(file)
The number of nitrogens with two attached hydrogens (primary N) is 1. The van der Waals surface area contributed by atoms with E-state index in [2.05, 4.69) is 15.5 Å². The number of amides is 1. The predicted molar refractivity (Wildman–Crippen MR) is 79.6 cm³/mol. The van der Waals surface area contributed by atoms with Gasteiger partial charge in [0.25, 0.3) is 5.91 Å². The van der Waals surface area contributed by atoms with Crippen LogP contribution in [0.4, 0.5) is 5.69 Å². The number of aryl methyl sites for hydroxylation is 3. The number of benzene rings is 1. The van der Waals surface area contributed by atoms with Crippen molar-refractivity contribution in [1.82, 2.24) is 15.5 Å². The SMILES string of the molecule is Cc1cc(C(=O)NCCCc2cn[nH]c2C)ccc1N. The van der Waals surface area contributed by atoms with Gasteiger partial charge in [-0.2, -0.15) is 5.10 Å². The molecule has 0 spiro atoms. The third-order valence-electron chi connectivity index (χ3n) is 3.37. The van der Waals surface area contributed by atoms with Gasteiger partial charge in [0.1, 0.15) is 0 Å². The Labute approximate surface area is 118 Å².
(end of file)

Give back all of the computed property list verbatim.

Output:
The number of nitrogens with two attached hydrogens (primary N) is 1. The van der Waals surface area contributed by atoms with E-state index in [2.05, 4.69) is 15.5 Å². The number of amides is 1. The predicted molar refractivity (Wildman–Crippen MR) is 79.6 cm³/mol. The van der Waals surface area contributed by atoms with Gasteiger partial charge in [0.25, 0.3) is 5.91 Å². The van der Waals surface area contributed by atoms with Crippen LogP contribution in [0.4, 0.5) is 5.69 Å². The number of aryl methyl sites for hydroxylation is 3. The number of benzene rings is 1. The van der Waals surface area contributed by atoms with Crippen molar-refractivity contribution in [1.82, 2.24) is 15.5 Å². The SMILES string of the molecule is Cc1cc(C(=O)NCCCc2cn[nH]c2C)ccc1N. The van der Waals surface area contributed by atoms with Gasteiger partial charge in [-0.2, -0.15) is 5.10 Å². The molecule has 0 spiro atoms. The third-order valence-electron chi connectivity index (χ3n) is 3.37. The van der Waals surface area contributed by atoms with Gasteiger partial charge in [0.1, 0.15) is 0 Å². The Labute approximate surface area is 118 Å².